Friday, 13 Dec 2019 - 15 of Kislev, 5780

Benjamin Netanyahu is Israel’s longest-serving Prime Minister

Google+ Pinterest LinkedIn Tumblr +

Netanyahu ranks 16th among longest-reigning leaders in OECD nations since the end of World War II, according to the Israel Democracy Institute, and is currently the third longest-leading national head among OECD nations, after Turkey’s Recep Tayyip Erdoğan and Germany’s Angela Merkel.

BY JNS

On Saturday, Benjamin Netanyahu made history as the State of Israel’s longest-serving Prime Minister, surpassing the previous record-holder, David Ben-Gurion.

Serving from June 18, 1996, to July 6, 1999, and again from March 31, 2009, until the present, Netanyahu will have served 4,876 days as Israel’s leader.

Ben-Gurion, who led from May 14, 1948, until January 26, 1954, and again from Nov. 3, 1955, until June 26, 1963, led for 13-and-a-half years—a total of 4,875 days.

Netanyahu ranks 16th among longest-reigning leaders in OECD nations since the end of World War II, according to the Israel Democracy Institute, and is currently the third longest-leading national head among OECD nations, after Turkey’s Recep Tayyip Erdoğan and Germany’s Angela Merkel.

He is the 35th longest-reigning leader in the world.

‘We’ve turned Israel into a rising global power’

“This nation has extraordinary abilities in the economy, in defense and security, in statesmanship. We have proven that Israel could be transformed from a small country in the Middle East into a major force on the global stage,” said Netanyahu in an interview with daily Israel Hayom.

“We’ve discovered that we can leverage the Jewish people’s basic characteristics into extraordinary strengths. This nation has extraordinary abilities in the economy, in defense and security, and in statesmanship. We have proven that Israel could be transformed from a small country in the corner of the Middle East into a major force on the global stage.”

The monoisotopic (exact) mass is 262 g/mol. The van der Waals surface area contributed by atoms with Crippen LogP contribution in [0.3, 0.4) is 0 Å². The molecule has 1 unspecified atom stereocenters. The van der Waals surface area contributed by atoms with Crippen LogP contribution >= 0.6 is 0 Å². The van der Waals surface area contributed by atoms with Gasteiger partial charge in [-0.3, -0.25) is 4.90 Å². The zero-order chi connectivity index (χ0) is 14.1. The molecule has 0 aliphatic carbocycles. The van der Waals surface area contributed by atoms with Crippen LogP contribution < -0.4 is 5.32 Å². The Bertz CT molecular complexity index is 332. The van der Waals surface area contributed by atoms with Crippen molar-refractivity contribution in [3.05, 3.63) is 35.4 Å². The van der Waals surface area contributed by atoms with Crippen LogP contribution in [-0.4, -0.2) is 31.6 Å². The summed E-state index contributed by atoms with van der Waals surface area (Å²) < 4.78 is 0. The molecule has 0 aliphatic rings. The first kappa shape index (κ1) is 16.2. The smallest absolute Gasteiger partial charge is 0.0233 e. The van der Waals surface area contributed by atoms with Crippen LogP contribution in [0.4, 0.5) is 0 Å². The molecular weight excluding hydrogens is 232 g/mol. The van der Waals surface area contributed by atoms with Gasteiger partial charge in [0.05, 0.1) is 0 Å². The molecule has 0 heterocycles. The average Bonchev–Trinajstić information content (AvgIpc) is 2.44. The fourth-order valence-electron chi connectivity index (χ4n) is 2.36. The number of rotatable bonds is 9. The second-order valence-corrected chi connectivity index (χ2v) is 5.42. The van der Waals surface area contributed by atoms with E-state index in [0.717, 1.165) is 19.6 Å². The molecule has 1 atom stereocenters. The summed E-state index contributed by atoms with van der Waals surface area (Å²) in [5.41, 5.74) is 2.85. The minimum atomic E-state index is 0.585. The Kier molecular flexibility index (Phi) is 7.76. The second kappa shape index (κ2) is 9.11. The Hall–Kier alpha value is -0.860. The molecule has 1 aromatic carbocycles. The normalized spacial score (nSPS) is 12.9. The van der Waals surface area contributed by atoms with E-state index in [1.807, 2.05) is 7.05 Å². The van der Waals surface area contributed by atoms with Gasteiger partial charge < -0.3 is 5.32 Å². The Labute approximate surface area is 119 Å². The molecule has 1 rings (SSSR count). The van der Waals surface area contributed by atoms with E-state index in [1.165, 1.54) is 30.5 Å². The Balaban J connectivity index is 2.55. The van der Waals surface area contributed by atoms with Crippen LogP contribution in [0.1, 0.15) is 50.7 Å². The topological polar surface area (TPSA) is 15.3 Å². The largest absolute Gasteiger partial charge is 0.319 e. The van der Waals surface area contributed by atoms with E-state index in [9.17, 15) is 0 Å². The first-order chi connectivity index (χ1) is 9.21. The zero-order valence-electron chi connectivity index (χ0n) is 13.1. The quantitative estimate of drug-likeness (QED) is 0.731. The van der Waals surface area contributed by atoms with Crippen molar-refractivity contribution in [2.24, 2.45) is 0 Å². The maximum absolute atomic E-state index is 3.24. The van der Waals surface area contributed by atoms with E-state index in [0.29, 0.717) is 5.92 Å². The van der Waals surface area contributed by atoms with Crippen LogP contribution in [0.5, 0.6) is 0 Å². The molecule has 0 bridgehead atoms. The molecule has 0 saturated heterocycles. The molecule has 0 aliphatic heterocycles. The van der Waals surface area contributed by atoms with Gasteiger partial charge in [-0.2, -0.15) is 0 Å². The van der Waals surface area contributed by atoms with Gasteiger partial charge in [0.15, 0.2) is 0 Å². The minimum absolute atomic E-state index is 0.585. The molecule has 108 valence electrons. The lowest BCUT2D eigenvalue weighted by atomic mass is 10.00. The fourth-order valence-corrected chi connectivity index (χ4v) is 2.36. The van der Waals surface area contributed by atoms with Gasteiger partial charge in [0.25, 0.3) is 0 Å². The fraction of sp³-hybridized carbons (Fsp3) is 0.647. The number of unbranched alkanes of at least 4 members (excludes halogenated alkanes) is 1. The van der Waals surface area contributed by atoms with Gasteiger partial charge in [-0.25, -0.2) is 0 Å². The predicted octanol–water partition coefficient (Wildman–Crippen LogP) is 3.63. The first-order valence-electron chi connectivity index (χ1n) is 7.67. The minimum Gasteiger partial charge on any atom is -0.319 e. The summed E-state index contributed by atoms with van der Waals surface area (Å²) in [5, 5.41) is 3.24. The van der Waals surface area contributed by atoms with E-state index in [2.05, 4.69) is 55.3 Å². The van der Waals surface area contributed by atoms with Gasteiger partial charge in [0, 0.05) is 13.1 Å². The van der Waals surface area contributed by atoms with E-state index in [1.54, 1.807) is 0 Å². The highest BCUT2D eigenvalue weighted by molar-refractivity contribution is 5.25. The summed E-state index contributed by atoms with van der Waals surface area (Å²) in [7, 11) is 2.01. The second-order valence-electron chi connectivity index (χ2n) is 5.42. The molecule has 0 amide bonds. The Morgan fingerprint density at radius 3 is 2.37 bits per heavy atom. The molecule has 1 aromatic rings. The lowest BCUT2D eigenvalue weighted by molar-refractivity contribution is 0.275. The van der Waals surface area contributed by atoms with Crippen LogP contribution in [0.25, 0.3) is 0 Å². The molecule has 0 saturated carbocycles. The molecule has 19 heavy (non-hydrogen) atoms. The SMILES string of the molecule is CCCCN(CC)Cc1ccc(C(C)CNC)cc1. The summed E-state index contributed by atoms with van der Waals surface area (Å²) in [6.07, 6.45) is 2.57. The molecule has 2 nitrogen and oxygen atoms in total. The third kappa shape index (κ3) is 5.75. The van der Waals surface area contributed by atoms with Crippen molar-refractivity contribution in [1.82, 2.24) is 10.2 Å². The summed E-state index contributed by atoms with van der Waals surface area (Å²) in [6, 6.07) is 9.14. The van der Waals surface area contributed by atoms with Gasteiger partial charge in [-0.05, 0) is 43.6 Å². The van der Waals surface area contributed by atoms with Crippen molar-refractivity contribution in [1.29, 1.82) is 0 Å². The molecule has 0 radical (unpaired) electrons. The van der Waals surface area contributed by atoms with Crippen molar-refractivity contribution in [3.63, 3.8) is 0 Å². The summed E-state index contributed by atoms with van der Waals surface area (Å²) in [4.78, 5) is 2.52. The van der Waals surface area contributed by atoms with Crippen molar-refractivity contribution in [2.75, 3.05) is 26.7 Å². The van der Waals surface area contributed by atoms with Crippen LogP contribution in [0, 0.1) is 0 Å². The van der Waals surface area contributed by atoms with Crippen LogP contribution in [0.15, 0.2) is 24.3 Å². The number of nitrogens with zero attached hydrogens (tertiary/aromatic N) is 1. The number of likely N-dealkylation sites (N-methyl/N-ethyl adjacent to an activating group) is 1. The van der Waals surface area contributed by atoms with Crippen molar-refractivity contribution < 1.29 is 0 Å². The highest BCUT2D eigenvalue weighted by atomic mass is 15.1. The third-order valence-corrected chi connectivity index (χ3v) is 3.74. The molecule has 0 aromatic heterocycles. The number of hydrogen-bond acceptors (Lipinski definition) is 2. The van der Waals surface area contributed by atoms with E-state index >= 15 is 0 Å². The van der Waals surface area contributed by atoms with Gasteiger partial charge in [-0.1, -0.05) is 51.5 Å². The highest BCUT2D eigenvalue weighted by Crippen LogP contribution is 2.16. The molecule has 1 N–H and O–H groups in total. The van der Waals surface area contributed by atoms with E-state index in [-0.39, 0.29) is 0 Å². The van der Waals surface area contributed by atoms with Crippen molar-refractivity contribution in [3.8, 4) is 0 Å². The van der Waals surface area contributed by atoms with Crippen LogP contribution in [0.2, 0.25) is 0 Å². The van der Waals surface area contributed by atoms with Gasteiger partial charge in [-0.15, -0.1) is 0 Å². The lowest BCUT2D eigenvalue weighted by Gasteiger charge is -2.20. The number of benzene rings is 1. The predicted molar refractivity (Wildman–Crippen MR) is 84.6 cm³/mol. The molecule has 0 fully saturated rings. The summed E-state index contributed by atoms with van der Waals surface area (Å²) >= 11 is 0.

Asked how, from a historical standpoint, he would answer those who once said that Israel was a disrupting force in the Middle East, Netanyahu said “they also used to say that all of the region’s problems were the result of the Palestinian issue. No one today dares to argue this seriously.

“Even our sworn enemies are embarrassed to say it because the struggle here is between the Middle Ages and modernism; between the tyranny of radical Islam and the forces of freedom. It is the simplest fight—stand up against the Islamic fundamentalism that wants to take over the Middle East.”

Over the years, Netanyahu has often spoken about the Iranian threat, Tehran’s dangerous rhetoric, and about the threat the Islamic republic’s nuclear program poses to Israel and the entire world.

Asked whether he believed the West’s goal should be toppling the Iranian regime or, alternatively, to negotiate a better nuclear agreement, the prime minister said, “I won’t mourn the end of the Iranian regime, but there can also be a change within the regime.”

After winning the April 9 elections, Netanyahu had hoped to form a stable government that could live out its four-year term, but after he failed to form a coalition, another election was called, this time for September 17.

“This election is about who will be the next Prime Minister—me, with my proven abilities, or [Blue and White Party leader] Benny Gantz, who is totally inexperienced,” he said.

“To lead Israel, you have to be able to play in the global arena, and if he can’t act vis-à-vis the United States and the other various forces on the international stage, Israel won’t be able to continue to progress on its current path,” he said.

Share.

About Author

Leave A Reply